Merck has decided to elbow its way into the HCV market by setting its list price for Zepatier at a 40% discount to its competitors. By lowering the price, the company hopes to make the drug available as a treatment option to many more patients. So far, Zepatier is approved in a narrower range of indications. Its side effects are also thought to be more consequential. Still, the discounts should allow Merck to carve out a meaningful share of this market segment and perhaps earn some positive publicity at a time when politicians and other health care market watchers have complained about the high cost of proprietary medicines.
With two potential blockbuster drugs currently in launch, Merck expects that sales from new product introductions will almost completely offset losses from patent expirations in 2016 (and perhaps beyond). It is not clear at this time, however, whether there will be a commensurate increase in profits, given the low price strategy set for Zepatier and the possibility of royalty payments on Keytruda.
GAAP vs. Non-GAAP. Non-GAAP earnings are supposed to exclude unusual or extraordinary items that are unlikely to be repeated in future periods. They are often seen by management as a better indicator of future sustainable performance. However, there has been considerable criticism in the financial community of the proliferation of non-GAAP measures. Critics, including the SEC, have charged that they are used more frequently now to jazz up earnings.
All large pharmaceutical companies report non-GAAP earnings. Merck has supplemented its disclosures with non-GAAP earnings measures for many years. Both Merck and its peers adjust their earnings to exclude certain expenses that they believe are unusual or one time in nature and thus do not reflect the underlying performance of their business. These expense line items are typically associated with programs that are underway to transform their business models.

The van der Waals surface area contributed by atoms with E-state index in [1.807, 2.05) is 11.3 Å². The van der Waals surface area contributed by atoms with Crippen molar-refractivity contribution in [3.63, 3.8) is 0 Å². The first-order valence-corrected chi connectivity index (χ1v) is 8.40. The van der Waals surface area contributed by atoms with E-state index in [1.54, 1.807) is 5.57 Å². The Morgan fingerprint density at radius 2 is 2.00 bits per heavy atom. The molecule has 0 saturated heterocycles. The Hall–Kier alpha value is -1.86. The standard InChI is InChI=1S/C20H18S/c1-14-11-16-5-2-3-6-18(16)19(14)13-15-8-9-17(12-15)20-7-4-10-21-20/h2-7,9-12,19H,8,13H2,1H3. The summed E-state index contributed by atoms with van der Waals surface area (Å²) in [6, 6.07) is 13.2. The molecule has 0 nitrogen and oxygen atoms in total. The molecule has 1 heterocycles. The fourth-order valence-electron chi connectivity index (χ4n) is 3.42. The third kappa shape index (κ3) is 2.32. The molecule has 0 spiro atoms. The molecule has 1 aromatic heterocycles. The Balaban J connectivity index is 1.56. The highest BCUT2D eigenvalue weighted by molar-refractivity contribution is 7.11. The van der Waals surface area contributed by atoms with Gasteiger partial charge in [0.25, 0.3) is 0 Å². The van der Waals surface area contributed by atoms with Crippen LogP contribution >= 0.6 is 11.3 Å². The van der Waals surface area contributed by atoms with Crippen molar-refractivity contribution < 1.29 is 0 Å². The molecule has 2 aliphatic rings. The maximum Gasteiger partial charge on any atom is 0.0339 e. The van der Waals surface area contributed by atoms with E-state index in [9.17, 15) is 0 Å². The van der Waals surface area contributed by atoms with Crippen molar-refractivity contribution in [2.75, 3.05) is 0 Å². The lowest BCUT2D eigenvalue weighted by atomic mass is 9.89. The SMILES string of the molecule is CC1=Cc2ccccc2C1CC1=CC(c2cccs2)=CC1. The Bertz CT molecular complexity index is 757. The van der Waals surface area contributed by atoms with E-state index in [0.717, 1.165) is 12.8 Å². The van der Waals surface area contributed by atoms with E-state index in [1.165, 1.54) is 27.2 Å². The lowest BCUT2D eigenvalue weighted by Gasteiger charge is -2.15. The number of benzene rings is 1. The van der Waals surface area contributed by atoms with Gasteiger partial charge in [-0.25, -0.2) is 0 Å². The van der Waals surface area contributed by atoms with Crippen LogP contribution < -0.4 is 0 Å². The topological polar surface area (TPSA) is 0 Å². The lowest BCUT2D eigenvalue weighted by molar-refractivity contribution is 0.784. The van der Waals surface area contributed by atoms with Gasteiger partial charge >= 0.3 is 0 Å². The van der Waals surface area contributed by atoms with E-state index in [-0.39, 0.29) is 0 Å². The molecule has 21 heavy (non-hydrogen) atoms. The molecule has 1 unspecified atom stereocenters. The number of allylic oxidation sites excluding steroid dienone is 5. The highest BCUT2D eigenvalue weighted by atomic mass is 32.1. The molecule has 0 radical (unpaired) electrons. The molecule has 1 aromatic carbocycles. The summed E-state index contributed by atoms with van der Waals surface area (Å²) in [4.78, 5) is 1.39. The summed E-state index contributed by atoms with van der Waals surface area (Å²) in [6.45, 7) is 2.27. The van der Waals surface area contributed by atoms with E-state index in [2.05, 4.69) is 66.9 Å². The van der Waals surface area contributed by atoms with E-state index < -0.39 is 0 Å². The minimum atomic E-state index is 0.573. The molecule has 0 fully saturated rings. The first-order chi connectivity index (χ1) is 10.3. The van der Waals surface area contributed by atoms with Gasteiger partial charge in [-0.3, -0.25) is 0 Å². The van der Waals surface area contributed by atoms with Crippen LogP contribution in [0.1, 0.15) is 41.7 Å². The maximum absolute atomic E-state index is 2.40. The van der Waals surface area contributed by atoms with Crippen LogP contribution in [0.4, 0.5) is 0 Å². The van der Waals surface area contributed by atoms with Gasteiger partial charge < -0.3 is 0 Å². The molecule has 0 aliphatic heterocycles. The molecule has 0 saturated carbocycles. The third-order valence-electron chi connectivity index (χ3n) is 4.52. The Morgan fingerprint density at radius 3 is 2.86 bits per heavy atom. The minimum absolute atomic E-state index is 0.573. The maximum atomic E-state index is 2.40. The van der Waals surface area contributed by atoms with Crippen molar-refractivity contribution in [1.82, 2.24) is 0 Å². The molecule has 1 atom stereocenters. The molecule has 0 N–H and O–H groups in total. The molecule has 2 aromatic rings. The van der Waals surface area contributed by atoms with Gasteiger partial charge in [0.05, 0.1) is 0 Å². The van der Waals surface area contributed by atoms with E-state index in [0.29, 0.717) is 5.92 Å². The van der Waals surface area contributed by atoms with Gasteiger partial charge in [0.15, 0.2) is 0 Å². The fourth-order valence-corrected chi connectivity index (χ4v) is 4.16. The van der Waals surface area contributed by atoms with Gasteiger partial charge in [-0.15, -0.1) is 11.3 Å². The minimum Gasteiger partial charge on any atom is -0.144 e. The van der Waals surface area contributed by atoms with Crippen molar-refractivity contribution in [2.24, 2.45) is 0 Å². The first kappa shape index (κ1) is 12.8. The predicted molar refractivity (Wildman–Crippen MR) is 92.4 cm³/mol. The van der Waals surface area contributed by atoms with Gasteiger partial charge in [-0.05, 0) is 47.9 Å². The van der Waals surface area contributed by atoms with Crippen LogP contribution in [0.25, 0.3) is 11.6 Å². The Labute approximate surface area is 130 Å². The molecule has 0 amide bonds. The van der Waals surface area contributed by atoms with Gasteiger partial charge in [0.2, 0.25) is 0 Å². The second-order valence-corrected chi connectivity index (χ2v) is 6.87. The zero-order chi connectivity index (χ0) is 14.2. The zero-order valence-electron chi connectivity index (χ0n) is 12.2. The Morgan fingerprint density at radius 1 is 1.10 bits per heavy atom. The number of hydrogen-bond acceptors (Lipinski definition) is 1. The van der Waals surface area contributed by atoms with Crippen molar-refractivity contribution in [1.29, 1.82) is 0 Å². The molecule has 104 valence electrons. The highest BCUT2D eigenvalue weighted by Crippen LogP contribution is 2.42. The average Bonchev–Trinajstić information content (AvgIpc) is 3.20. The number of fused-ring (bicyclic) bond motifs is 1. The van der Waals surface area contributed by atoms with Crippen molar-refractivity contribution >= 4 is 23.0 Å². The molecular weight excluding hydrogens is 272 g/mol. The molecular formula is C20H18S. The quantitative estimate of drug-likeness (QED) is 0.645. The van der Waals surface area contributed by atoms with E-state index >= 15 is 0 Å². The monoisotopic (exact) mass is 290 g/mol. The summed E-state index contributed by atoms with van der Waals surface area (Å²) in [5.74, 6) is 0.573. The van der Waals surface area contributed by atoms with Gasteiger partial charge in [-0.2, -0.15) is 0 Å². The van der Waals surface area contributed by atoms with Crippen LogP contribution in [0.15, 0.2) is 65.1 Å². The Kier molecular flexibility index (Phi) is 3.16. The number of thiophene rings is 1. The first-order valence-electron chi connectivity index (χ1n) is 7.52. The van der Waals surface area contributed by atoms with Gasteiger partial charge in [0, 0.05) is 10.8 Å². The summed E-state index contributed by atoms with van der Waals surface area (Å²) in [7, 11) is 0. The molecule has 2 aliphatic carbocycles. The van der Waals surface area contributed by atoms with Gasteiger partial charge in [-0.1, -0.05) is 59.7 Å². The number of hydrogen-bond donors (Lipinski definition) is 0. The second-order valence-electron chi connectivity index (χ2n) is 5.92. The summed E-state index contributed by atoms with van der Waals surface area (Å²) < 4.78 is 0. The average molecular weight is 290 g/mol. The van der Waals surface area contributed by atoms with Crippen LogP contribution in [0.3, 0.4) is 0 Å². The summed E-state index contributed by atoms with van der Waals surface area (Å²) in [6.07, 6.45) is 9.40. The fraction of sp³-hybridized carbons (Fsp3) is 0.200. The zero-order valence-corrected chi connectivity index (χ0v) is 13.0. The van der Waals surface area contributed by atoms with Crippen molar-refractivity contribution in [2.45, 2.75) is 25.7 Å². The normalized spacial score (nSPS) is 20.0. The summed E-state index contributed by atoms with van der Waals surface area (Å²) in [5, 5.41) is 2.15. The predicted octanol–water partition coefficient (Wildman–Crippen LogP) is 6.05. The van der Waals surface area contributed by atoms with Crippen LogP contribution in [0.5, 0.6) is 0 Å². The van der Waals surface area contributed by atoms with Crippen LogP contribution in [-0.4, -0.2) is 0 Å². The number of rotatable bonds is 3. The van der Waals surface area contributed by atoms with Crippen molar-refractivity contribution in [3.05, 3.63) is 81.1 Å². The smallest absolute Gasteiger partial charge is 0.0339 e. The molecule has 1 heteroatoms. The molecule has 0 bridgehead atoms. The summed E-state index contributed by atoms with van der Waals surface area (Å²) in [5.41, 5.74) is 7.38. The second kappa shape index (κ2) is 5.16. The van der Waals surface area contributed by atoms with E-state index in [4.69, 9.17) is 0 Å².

Even so, I believe that GAAP earnings are a better measure of Merck’s performance. Merck has been transforming its business model for more than a decade now; so transformation is an integral part of its business model. The company initiated global restructuring programs in 2005, 2008 and 2013 and a. Merger Restructuring Program, following its acquisition of Schering-Plough, in 2010. By my estimates, restructuring costs for Merck have averaged $0.30 per share annually since 2005.
Amortization of intangible assets is another expense that is typically excluded to arrive at non-GAAP earnings. These expenses are almost always associated with acquisitions. Merck (and its peers) acquire other pharmaceutical and biotechnology companies as a means of gaining the commercial rights to promising drug candidates and technologies. Consequently, these acquisitions are a substitute for internal research and development costs.